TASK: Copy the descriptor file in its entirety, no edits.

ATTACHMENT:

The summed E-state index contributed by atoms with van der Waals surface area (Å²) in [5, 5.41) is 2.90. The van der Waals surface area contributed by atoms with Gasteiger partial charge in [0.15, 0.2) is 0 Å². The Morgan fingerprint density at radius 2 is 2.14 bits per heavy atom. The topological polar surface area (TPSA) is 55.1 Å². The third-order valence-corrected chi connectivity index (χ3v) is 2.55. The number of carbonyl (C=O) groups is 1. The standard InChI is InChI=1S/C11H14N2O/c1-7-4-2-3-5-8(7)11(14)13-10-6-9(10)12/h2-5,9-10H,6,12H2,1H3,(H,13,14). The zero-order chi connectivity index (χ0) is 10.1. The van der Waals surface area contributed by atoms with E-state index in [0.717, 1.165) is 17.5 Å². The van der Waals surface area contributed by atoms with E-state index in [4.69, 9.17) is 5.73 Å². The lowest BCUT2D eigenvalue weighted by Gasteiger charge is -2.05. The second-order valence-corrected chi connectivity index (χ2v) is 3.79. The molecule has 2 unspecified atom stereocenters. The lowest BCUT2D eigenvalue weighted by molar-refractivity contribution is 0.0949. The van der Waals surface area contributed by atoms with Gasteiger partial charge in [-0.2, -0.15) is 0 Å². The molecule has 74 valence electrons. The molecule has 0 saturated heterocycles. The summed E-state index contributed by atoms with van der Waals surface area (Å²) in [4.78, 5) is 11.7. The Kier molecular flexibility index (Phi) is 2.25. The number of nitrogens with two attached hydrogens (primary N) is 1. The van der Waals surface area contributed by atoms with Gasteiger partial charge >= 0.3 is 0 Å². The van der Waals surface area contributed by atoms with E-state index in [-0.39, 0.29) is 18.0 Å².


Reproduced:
The summed E-state index contributed by atoms with van der Waals surface area (Å²) in [5, 5.41) is 2.90. The van der Waals surface area contributed by atoms with Gasteiger partial charge in [0.15, 0.2) is 0 Å². The Morgan fingerprint density at radius 2 is 2.14 bits per heavy atom. The topological polar surface area (TPSA) is 55.1 Å². The third-order valence-corrected chi connectivity index (χ3v) is 2.55. The number of carbonyl (C=O) groups is 1. The standard InChI is InChI=1S/C11H14N2O/c1-7-4-2-3-5-8(7)11(14)13-10-6-9(10)12/h2-5,9-10H,6,12H2,1H3,(H,13,14). The zero-order chi connectivity index (χ0) is 10.1. The van der Waals surface area contributed by atoms with E-state index in [0.717, 1.165) is 17.5 Å². The van der Waals surface area contributed by atoms with E-state index in [4.69, 9.17) is 5.73 Å². The lowest BCUT2D eigenvalue weighted by Gasteiger charge is -2.05. The second-order valence-corrected chi connectivity index (χ2v) is 3.79. The molecule has 2 unspecified atom stereocenters. The lowest BCUT2D eigenvalue weighted by molar-refractivity contribution is 0.0949. The van der Waals surface area contributed by atoms with Gasteiger partial charge in [-0.2, -0.15) is 0 Å². The molecule has 74 valence electrons. The molecule has 0 saturated heterocycles. The summed E-state index contributed by atoms with van der Waals surface area (Å²) in [4.78, 5) is 11.7. The Kier molecular flexibility index (Phi) is 2.25. The number of nitrogens with two attached hydrogens (primary N) is 1. The van der Waals surface area contributed by atoms with Gasteiger partial charge >= 0.3 is 0 Å². The van der Waals surface area contributed by atoms with E-state index in [-0.39, 0.29) is 18.0 Å².